California is set to have the highest minimum wage for fast-food workers in the nation, starting from April 1, 2024. Under a law signed by Governor Gavin Newsom in September 2023, known as the Fast Act, all fast-food restaurants that are part of a chain with at least 60 branches nationwide will have to pay their employees at least $20 an hour, up from the current state minimum wage of $15. This will affect an estimated 500,000 fast-food workers in the state, who currently earn an average of $16.21 an hour.
The Fast Act was a compromise between the fast-food industry and the labor unions, who had initially proposed a more radical bill that would have created a Fast Food Council, a body composed of workers, employers, union representatives, and government officials, to set wages and working conditions for the sector. The industry opposed this bill, arguing that it would increase their liability, costs, and bureaucracy, and threatened to challenge it by a referendum in the November 2024 election. The governor intervened and brokered a deal that replaced the Fast Food Council with a simpler wage increase.
However, the Fast Act still faces criticism and resistance from some fast-food operators, who claim that the $20 minimum wage is too high and will hurt their profitability, competitiveness, and ability to hire and retain workers. They also argue that the law is unfair and arbitrary, as it does not apply to other types of restaurants or businesses that employ low-wage workers.
The proposed exemptions
In response to these concerns, Assemblyman Chris Holden, the author of the Fast Act, has introduced a new bill, AB 610, that would expand the exemptions to the $20 minimum wage for certain fast-food restaurants. The bill would exclude from the definition of “fast-food restaurant” the following types of establishments:
- Restaurants in airports, hotels, event centers, theme parks, museums, and certain other locations
- Contractor-run restaurants in noncommercial settings, such as office buildings and state-owned beaches or recreational facilities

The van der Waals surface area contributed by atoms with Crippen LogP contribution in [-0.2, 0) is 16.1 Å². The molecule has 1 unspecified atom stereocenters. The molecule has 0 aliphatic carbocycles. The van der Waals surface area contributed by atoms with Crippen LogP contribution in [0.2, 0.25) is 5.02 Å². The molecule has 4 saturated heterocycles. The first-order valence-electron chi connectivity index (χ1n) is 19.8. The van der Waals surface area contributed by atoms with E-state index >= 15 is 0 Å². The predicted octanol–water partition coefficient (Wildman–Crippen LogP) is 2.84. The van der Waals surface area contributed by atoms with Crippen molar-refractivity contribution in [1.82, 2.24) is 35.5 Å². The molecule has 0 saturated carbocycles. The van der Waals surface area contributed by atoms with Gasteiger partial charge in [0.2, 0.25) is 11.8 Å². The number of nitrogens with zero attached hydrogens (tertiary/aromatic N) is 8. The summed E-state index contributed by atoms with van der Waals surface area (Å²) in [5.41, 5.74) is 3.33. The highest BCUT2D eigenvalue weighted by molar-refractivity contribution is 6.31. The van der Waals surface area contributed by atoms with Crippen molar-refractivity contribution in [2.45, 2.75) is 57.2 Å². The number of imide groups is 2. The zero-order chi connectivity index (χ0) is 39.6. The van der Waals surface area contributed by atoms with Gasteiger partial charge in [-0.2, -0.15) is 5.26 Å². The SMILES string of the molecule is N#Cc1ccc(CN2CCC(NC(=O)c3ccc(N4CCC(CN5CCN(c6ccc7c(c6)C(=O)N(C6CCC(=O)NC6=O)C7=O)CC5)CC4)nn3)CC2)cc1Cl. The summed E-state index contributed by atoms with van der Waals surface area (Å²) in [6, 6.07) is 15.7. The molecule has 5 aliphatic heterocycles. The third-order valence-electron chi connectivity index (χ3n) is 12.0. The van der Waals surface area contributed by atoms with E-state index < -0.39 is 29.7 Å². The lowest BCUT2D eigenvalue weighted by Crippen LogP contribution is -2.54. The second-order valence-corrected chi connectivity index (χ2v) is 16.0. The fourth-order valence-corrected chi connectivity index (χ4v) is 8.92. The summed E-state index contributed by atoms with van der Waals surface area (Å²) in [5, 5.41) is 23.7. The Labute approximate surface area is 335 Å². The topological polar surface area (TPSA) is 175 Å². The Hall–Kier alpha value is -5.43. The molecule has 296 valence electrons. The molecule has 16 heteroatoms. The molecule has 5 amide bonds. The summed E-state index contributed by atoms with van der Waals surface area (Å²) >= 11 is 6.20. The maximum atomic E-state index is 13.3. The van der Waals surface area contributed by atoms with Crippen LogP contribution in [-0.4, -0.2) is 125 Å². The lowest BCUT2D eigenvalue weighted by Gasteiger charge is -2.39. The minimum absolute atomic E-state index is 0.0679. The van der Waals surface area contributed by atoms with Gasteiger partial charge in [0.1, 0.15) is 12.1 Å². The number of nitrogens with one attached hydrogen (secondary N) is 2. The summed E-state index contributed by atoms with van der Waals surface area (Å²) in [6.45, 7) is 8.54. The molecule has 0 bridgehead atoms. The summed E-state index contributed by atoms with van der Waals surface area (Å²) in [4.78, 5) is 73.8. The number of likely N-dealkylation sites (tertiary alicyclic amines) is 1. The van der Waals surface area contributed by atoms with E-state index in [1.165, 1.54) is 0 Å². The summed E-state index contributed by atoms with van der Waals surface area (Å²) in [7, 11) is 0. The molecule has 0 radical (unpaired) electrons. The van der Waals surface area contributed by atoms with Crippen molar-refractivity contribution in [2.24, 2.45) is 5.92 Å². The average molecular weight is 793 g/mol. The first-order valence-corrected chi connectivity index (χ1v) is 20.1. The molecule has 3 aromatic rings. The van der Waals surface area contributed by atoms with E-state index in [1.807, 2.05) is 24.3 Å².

- Restaurants that are part of a chain with fewer than 60 branches nationwide (this exemption already exists in the Fast Act)
- Restaurants that were also functioning as a bread-selling bakery on Sept. 23, 2023 (this exemption, known as the Panera Exemption, already exists in the Fast Act)
- Restaurants within supermarkets (this exemption already exists in the Fast Act)
The bill would allow the exemptions to take effect immediately upon enactment, without waiting for the April 1 deadline. The bill’s sponsor did not explain the rationale behind the exemptions, but his office said that he was open to feedback and amendments.
The reactions and implications
The bill has drawn mixed reactions from the stakeholders and observers of the fast-food industry. Some operators welcomed the bill as a relief and a recognition of the diversity and challenges of the sector. They said that the exemptions would help them survive and compete in a tough market, especially amid the pandemic and the labor shortage.
Others, however, criticized the bill as a betrayal and a loophole that would undermine the purpose and impact of the Fast Act. They said that the exemptions would create an uneven playing field and leave many workers behind. They also questioned the logic and consistency of the exemptions, which seemed to be based on location rather than on need or merit.
The bill’s fate is uncertain, as it will have to pass both chambers of the legislature and be signed by the governor, who has not indicated his position on the bill. The bill could also face legal challenges, as some experts have suggested that it might violate the equal protection clause of the state constitution.
The bill’s outcome could have significant implications for the fast-food industry and the labor market in California and beyond. It could affect the wages, working conditions, and well-being of hundreds of thousands of workers, as well as the profitability, competitiveness, and sustainability of thousands of businesses. It could also set a precedent and a model for other states and sectors that are considering or implementing similar wage increases.